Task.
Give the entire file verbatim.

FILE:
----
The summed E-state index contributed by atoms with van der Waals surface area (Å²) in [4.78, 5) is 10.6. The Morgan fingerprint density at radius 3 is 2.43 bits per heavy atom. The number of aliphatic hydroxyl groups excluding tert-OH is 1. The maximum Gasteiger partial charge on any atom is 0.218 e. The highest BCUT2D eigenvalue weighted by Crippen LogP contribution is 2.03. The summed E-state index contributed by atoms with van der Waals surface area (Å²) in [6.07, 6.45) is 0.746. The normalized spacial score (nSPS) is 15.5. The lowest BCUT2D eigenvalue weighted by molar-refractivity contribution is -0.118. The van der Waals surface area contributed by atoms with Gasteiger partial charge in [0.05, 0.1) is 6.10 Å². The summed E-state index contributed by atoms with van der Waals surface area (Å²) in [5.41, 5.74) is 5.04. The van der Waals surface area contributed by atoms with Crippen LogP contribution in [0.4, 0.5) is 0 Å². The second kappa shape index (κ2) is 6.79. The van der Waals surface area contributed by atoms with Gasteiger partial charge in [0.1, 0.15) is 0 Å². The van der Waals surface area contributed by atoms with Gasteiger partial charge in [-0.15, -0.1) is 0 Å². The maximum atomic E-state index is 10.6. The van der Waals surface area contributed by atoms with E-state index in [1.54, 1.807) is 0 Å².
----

The summed E-state index contributed by atoms with van der Waals surface area (Å²) in [4.78, 5) is 10.6. The Morgan fingerprint density at radius 3 is 2.43 bits per heavy atom. The number of aliphatic hydroxyl groups excluding tert-OH is 1. The maximum Gasteiger partial charge on any atom is 0.218 e. The highest BCUT2D eigenvalue weighted by Crippen LogP contribution is 2.03. The summed E-state index contributed by atoms with van der Waals surface area (Å²) in [6.07, 6.45) is 0.746. The normalized spacial score (nSPS) is 15.5. The lowest BCUT2D eigenvalue weighted by molar-refractivity contribution is -0.118. The van der Waals surface area contributed by atoms with Gasteiger partial charge in [0.05, 0.1) is 6.10 Å². The summed E-state index contributed by atoms with van der Waals surface area (Å²) in [5.41, 5.74) is 5.04. The van der Waals surface area contributed by atoms with Crippen LogP contribution in [0.4, 0.5) is 0 Å². The second kappa shape index (κ2) is 6.79. The van der Waals surface area contributed by atoms with Gasteiger partial charge in [0.1, 0.15) is 0 Å². The van der Waals surface area contributed by atoms with Gasteiger partial charge in [-0.15, -0.1) is 0 Å². The maximum atomic E-state index is 10.6. The van der Waals surface area contributed by atoms with E-state index in [1.54, 1.807) is 0 Å².